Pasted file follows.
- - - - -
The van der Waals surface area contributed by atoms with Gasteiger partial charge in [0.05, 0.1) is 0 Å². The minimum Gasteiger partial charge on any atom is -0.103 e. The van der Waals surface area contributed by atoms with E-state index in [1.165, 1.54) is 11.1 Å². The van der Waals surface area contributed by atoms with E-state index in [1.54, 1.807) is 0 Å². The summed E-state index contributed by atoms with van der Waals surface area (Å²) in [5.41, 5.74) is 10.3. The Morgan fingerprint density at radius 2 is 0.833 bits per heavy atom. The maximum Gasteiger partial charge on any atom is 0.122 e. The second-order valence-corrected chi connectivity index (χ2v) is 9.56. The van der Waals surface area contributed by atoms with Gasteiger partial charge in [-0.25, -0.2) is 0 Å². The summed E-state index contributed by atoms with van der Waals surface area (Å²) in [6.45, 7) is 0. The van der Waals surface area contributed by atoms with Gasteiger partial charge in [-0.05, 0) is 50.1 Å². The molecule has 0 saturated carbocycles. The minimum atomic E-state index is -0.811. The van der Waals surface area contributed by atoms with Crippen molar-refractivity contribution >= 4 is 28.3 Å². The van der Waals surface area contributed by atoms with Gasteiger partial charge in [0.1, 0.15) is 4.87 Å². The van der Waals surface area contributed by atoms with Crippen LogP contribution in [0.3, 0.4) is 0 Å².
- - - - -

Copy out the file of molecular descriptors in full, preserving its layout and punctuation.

The van der Waals surface area contributed by atoms with Gasteiger partial charge in [0.05, 0.1) is 0 Å². The minimum Gasteiger partial charge on any atom is -0.103 e. The van der Waals surface area contributed by atoms with E-state index in [1.165, 1.54) is 11.1 Å². The van der Waals surface area contributed by atoms with E-state index in [1.54, 1.807) is 0 Å². The summed E-state index contributed by atoms with van der Waals surface area (Å²) in [5.41, 5.74) is 10.3. The Morgan fingerprint density at radius 2 is 0.833 bits per heavy atom. The maximum Gasteiger partial charge on any atom is 0.122 e. The second-order valence-corrected chi connectivity index (χ2v) is 9.56. The van der Waals surface area contributed by atoms with Gasteiger partial charge in [-0.25, -0.2) is 0 Å². The summed E-state index contributed by atoms with van der Waals surface area (Å²) in [6.45, 7) is 0. The van der Waals surface area contributed by atoms with Gasteiger partial charge in [-0.05, 0) is 50.1 Å². The molecule has 0 saturated carbocycles. The minimum atomic E-state index is -0.811. The van der Waals surface area contributed by atoms with Crippen molar-refractivity contribution >= 4 is 28.3 Å². The van der Waals surface area contributed by atoms with Gasteiger partial charge in [0.1, 0.15) is 4.87 Å². The van der Waals surface area contributed by atoms with Crippen LogP contribution in [0.3, 0.4) is 0 Å².